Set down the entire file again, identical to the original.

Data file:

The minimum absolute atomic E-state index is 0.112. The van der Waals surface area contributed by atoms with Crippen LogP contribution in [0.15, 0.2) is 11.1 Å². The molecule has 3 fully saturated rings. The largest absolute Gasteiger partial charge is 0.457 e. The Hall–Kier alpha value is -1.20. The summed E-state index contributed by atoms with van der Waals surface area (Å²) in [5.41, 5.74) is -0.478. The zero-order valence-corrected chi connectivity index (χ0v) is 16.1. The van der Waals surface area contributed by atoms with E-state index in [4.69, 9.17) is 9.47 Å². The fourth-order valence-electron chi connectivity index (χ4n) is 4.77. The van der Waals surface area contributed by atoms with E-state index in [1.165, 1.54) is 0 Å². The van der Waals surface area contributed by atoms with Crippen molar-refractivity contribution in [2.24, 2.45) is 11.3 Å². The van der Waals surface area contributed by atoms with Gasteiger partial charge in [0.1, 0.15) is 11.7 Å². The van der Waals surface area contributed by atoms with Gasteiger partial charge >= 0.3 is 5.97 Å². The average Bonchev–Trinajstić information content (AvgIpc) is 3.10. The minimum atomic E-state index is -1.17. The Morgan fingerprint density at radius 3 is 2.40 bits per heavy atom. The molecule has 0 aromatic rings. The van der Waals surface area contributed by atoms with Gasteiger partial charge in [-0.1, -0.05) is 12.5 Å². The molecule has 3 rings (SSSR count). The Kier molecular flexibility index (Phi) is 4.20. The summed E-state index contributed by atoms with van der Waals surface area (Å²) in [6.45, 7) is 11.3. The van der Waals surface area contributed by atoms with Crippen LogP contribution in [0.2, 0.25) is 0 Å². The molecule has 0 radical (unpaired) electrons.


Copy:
The minimum absolute atomic E-state index is 0.112. The van der Waals surface area contributed by atoms with Crippen LogP contribution in [0.15, 0.2) is 11.1 Å². The molecule has 3 fully saturated rings. The largest absolute Gasteiger partial charge is 0.457 e. The Hall–Kier alpha value is -1.20. The summed E-state index contributed by atoms with van der Waals surface area (Å²) in [5.41, 5.74) is -0.478. The zero-order valence-corrected chi connectivity index (χ0v) is 16.1. The van der Waals surface area contributed by atoms with E-state index in [4.69, 9.17) is 9.47 Å². The fourth-order valence-electron chi connectivity index (χ4n) is 4.77. The van der Waals surface area contributed by atoms with E-state index in [1.165, 1.54) is 0 Å². The van der Waals surface area contributed by atoms with Crippen molar-refractivity contribution in [2.24, 2.45) is 11.3 Å². The van der Waals surface area contributed by atoms with Gasteiger partial charge in [0.1, 0.15) is 11.7 Å². The van der Waals surface area contributed by atoms with Gasteiger partial charge >= 0.3 is 5.97 Å². The average Bonchev–Trinajstić information content (AvgIpc) is 3.10. The minimum atomic E-state index is -1.17. The Morgan fingerprint density at radius 3 is 2.40 bits per heavy atom. The molecule has 0 aromatic rings. The van der Waals surface area contributed by atoms with Gasteiger partial charge in [-0.1, -0.05) is 12.5 Å². The molecule has 3 rings (SSSR count). The Kier molecular flexibility index (Phi) is 4.20. The summed E-state index contributed by atoms with van der Waals surface area (Å²) in [6.45, 7) is 11.3. The van der Waals surface area contributed by atoms with Crippen LogP contribution in [0.2, 0.25) is 0 Å². The molecule has 0 radical (unpaired) electrons.